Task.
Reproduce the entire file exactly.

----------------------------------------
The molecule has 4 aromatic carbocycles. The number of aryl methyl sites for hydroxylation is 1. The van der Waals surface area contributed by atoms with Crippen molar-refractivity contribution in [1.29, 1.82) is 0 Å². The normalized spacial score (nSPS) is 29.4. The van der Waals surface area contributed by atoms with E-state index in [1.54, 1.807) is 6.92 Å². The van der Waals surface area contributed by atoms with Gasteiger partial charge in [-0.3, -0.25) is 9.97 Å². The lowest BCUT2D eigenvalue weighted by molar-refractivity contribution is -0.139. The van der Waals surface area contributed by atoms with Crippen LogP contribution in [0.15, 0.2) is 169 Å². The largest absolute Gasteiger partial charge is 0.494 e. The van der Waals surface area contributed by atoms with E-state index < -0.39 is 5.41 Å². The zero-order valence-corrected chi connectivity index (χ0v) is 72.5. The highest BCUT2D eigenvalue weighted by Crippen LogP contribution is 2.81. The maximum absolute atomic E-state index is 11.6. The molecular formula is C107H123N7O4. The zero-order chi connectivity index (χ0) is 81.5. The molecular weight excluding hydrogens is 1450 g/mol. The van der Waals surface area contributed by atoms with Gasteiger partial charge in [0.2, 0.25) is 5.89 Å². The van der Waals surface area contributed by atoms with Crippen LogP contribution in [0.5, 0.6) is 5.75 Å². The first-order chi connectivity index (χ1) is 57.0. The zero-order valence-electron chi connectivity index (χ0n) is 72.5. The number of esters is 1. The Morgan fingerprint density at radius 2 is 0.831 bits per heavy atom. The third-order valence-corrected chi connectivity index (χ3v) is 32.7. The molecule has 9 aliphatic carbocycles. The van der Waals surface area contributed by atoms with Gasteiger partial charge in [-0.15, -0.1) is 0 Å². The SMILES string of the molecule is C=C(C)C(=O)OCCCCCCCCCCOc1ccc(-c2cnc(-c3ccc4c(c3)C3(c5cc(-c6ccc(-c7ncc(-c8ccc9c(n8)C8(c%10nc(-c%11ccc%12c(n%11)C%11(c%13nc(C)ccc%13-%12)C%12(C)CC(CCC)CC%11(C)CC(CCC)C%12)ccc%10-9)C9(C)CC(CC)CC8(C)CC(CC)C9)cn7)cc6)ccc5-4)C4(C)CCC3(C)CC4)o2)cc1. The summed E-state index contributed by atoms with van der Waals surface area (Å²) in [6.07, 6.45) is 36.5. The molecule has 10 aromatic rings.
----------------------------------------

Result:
The molecule has 4 aromatic carbocycles. The number of aryl methyl sites for hydroxylation is 1. The van der Waals surface area contributed by atoms with Crippen molar-refractivity contribution in [1.29, 1.82) is 0 Å². The normalized spacial score (nSPS) is 29.4. The van der Waals surface area contributed by atoms with E-state index in [1.54, 1.807) is 6.92 Å². The van der Waals surface area contributed by atoms with Gasteiger partial charge in [-0.3, -0.25) is 9.97 Å². The lowest BCUT2D eigenvalue weighted by molar-refractivity contribution is -0.139. The van der Waals surface area contributed by atoms with Crippen LogP contribution in [0.15, 0.2) is 169 Å². The largest absolute Gasteiger partial charge is 0.494 e. The van der Waals surface area contributed by atoms with E-state index < -0.39 is 5.41 Å². The zero-order valence-corrected chi connectivity index (χ0v) is 72.5. The highest BCUT2D eigenvalue weighted by Crippen LogP contribution is 2.81. The maximum absolute atomic E-state index is 11.6. The molecular formula is C107H123N7O4. The zero-order chi connectivity index (χ0) is 81.5. The molecular weight excluding hydrogens is 1450 g/mol. The van der Waals surface area contributed by atoms with Gasteiger partial charge in [0.2, 0.25) is 5.89 Å². The van der Waals surface area contributed by atoms with Crippen LogP contribution in [0.5, 0.6) is 5.75 Å². The first-order chi connectivity index (χ1) is 57.0. The zero-order valence-electron chi connectivity index (χ0n) is 72.5. The number of esters is 1. The Morgan fingerprint density at radius 2 is 0.831 bits per heavy atom. The third-order valence-corrected chi connectivity index (χ3v) is 32.7. The molecule has 9 aliphatic carbocycles. The van der Waals surface area contributed by atoms with Gasteiger partial charge in [-0.15, -0.1) is 0 Å². The SMILES string of the molecule is C=C(C)C(=O)OCCCCCCCCCCOc1ccc(-c2cnc(-c3ccc4c(c3)C3(c5cc(-c6ccc(-c7ncc(-c8ccc9c(n8)C8(c%10nc(-c%11ccc%12c(n%11)C%11(c%13nc(C)ccc%13-%12)C%12(C)CC(CCC)CC%11(C)CC(CCC)C%12)ccc%10-9)C9(C)CC(CC)CC8(C)CC(CC)C9)cn7)cc6)ccc5-4)C4(C)CCC3(C)CC4)o2)cc1. The summed E-state index contributed by atoms with van der Waals surface area (Å²) in [6.07, 6.45) is 36.5. The molecule has 10 aromatic rings.